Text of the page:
2001 – The NIH Incident Response Team (IRT) was the first civilian Federal agency to receive the prestigious Office of Personnel Management (OPM) Guardian Award, for exceptional contributions in ensuring the confidentiality, availability, and integrity of NIH information resources.
2002 - CIT took a leadership role in forging NIH's strategy for common services, including hosting the improved and expanded NIH Portal. CIT supported the development and staged implementation of the NIH Portal as a single, user-friendly customizable web interface by which data and documents can be readily accessed by NIH staff and associated personnel.
Alan S. Graeff was named Chief Information Officer (CIO) of the National Institutes of Health (NIH) and Director of the newly formed Center for Information Technology (CIT) on March 6, 1998.
Graeff previously served as Chief of the Clinical Center's (CC) Information Systems Department, where he oversaw a major Information Technology (IT) reorganization that introduced a centralized infrastructure based on technical standards, reliable architecture, and high levels of customer support. Graeff created a unified support structure for IT in the CC's diverse environment of clinical research, patient services, and administration.
As Chief of the National Institute of Allergy and Infectious Diseases' (NIAID) Technical Systems Section from 1989 - 1991, Graeff was responsible for building the Institute's first wide-area network, comprising twelve locations across the country and serving 1,400 computer users. He also designed and implemented an NIAID acquisition workflow system that streamlined the Institute's acquisition and planning processes. In earlier positions, Graeff worked as a biologist for the National Cancer Institute's (NCI) Metabolism Branch and NIAID's Laboratory of Cellular Immunology. Graeff holds a B.S. in distributed sciences from American University.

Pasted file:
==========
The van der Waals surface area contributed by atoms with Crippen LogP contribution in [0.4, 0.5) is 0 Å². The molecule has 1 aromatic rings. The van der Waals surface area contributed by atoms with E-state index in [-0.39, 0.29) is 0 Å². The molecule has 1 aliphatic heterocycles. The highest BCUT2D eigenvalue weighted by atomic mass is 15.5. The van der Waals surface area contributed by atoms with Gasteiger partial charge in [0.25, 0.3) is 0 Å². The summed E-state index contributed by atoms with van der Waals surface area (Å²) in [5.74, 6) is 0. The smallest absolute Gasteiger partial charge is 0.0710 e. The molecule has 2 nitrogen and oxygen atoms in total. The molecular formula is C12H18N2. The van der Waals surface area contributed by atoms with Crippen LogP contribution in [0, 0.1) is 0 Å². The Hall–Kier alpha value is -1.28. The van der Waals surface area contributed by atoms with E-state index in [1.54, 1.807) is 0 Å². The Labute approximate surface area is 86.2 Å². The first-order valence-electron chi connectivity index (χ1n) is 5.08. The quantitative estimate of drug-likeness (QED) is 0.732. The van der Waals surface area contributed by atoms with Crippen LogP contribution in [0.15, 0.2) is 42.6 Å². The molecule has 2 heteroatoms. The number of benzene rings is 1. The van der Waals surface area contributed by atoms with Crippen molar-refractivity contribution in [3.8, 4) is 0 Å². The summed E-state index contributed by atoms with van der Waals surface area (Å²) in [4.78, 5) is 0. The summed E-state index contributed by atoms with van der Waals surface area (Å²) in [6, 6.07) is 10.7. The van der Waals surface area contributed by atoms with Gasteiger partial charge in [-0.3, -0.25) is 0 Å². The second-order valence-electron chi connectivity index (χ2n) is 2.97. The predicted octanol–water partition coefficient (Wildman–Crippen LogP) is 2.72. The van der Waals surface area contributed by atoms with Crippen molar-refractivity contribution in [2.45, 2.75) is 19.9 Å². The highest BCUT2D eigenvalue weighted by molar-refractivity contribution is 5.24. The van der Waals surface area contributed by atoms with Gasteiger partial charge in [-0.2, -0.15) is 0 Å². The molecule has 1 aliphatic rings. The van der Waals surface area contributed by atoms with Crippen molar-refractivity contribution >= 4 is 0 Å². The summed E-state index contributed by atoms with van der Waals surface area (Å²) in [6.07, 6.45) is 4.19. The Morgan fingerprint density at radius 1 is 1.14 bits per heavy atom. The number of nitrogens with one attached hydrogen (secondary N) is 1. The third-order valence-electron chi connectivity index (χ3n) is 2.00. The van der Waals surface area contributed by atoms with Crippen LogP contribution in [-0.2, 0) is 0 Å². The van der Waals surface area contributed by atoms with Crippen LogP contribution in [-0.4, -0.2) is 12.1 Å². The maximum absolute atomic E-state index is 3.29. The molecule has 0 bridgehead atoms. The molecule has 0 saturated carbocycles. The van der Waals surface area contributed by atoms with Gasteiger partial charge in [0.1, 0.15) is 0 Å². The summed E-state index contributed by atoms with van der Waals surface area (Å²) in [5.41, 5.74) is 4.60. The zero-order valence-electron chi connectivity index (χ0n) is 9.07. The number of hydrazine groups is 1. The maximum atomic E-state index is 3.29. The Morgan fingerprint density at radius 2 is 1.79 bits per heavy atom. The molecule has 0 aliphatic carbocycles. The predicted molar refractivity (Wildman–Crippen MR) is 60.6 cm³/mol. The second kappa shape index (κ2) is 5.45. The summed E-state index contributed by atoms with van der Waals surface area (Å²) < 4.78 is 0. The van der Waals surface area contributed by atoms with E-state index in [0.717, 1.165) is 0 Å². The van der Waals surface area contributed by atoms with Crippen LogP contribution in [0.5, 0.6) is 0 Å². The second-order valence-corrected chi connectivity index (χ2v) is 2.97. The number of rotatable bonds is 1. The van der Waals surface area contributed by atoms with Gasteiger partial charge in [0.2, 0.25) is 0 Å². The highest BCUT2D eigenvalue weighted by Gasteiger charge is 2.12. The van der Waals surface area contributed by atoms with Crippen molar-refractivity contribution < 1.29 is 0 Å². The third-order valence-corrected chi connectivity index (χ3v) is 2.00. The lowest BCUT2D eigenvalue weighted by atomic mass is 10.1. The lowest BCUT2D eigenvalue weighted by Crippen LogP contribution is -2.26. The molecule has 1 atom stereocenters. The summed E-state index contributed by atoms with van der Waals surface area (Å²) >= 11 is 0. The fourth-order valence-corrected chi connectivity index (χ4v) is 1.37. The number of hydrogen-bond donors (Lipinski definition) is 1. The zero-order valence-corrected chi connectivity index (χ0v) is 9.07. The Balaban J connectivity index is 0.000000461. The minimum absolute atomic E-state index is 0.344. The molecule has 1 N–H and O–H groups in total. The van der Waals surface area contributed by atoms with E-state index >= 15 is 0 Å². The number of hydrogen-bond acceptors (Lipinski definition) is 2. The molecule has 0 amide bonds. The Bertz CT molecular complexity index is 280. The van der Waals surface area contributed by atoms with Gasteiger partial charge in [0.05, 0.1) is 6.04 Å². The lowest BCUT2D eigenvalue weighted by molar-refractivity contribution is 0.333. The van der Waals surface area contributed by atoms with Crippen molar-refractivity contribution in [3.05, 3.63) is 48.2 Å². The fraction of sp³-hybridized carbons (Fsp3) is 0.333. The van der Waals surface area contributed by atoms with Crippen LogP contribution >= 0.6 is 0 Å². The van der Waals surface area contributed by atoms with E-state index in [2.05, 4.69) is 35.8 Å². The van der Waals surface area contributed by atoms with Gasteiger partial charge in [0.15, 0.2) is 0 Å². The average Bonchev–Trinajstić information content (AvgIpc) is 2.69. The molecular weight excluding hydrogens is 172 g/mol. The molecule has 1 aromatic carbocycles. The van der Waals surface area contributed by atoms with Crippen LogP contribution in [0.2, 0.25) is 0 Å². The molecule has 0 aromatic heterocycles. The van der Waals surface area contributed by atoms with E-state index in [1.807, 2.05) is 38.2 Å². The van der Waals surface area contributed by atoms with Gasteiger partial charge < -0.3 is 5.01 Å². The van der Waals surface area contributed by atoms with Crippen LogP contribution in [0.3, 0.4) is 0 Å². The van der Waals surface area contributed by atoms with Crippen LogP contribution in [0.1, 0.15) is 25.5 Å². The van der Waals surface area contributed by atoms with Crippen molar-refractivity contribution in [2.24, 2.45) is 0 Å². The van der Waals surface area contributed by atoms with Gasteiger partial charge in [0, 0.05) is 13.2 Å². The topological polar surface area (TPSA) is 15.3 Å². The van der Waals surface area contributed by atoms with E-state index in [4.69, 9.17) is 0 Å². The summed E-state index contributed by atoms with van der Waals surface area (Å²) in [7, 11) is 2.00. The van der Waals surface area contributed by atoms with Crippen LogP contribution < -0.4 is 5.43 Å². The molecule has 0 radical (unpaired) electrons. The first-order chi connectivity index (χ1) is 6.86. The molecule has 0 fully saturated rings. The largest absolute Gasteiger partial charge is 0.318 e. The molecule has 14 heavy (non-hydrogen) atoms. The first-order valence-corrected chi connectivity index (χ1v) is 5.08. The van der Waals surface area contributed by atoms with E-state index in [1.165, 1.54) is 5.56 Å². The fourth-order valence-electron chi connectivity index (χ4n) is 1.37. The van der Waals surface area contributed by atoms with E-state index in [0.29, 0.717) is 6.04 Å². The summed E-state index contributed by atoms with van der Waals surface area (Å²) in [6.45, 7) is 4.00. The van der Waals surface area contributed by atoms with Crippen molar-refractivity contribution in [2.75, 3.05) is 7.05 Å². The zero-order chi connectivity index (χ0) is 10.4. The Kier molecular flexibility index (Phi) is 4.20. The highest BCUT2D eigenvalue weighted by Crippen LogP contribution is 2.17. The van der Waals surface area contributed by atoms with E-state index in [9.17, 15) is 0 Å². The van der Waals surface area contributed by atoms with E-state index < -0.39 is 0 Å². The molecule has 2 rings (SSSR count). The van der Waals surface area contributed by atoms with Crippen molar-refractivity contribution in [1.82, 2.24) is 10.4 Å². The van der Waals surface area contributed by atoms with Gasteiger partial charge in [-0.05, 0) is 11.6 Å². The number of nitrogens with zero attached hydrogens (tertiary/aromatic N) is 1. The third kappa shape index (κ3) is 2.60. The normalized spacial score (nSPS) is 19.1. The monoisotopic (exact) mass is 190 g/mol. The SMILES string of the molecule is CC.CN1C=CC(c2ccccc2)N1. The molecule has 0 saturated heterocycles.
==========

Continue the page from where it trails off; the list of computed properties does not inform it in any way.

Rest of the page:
NIH Chief Information Officer
CIT consists of the Office of the Director (OD), the Office of the Deputy Chief Information Officer (ODCIO), the Division of Computational Bioscience (DCB), the Division of Customer Support (DCS), the Division of Computer System Services (DCSS), the Division of Enterprise and Custom Applications (DECA), and the Division of Network Systems and Telecommunications (DNST).
Office of the Director (OD)
The Office of the Director plans, directs, coordinates, and evaluates the Center's programs, policies, and procedures and provides analysis and guidance in the development of systems for the effective use of IT techniques and equipment in support of NIH programs. The Chief Technology Officer (CTO) provides advice on the computational and telecommunications needs of the NIH community and provides analysis and guidance in developing systems supporting NIH-wide IT initiatives. In addition, the CTO evaluates new technologies, provides planning guidance for CIT programs and services, and coordinates IT architectural management for the NIH.
Office of the Deputy Chief Information Officer (ODCIO)
The Deputy Chief Information Officer advises the Chief Information Officer (CIO) on the direction and management of significant NIH IT program and policy activities under relevant Federal statutes, regulations and policies. The ODCIO also develops, implements, manages, and oversees NIH IT activities related to IT legislation, regulations, and NIH and other Federal policies:
Division of Computational Bioscience (DCB)
DCB is a research and development organization that provides scientific and technical expertise in computational science and engineering to support biomedical research activities at the NIH:
Division of Computer System Services (DCSS)
DCSS plans, implements, operates, and supports centrally owned or administered computing resources for NIH enterprises use, ensuring interoperability among those resources and between them and other computing facilities owned by customer organizations.
Division of Customer Support (DCS)
DCS provides centralized, integrated computer support services to the NIH computing community:
Division of Enterprise and Custom Applications (DECA)
DECA supports the NIH enterprise business process through the development and management of transaction and decision-support environments for administrative and business applications of the NIH, such as procurement, budget, accounting and human resource activities, as well as systems that support extramural and intramural business processes:
Division of Network Systems and Telecommunications (DNST)
DNST directs the engineering, design, implementation, and support of network infrastructure and services for the NIH wide area network (NIHnet) to facilitate the use of scientific, administrative, and other business applications:
|This page was last reviewed on June 21, 2005 .|
National Institutes of Health (NIH)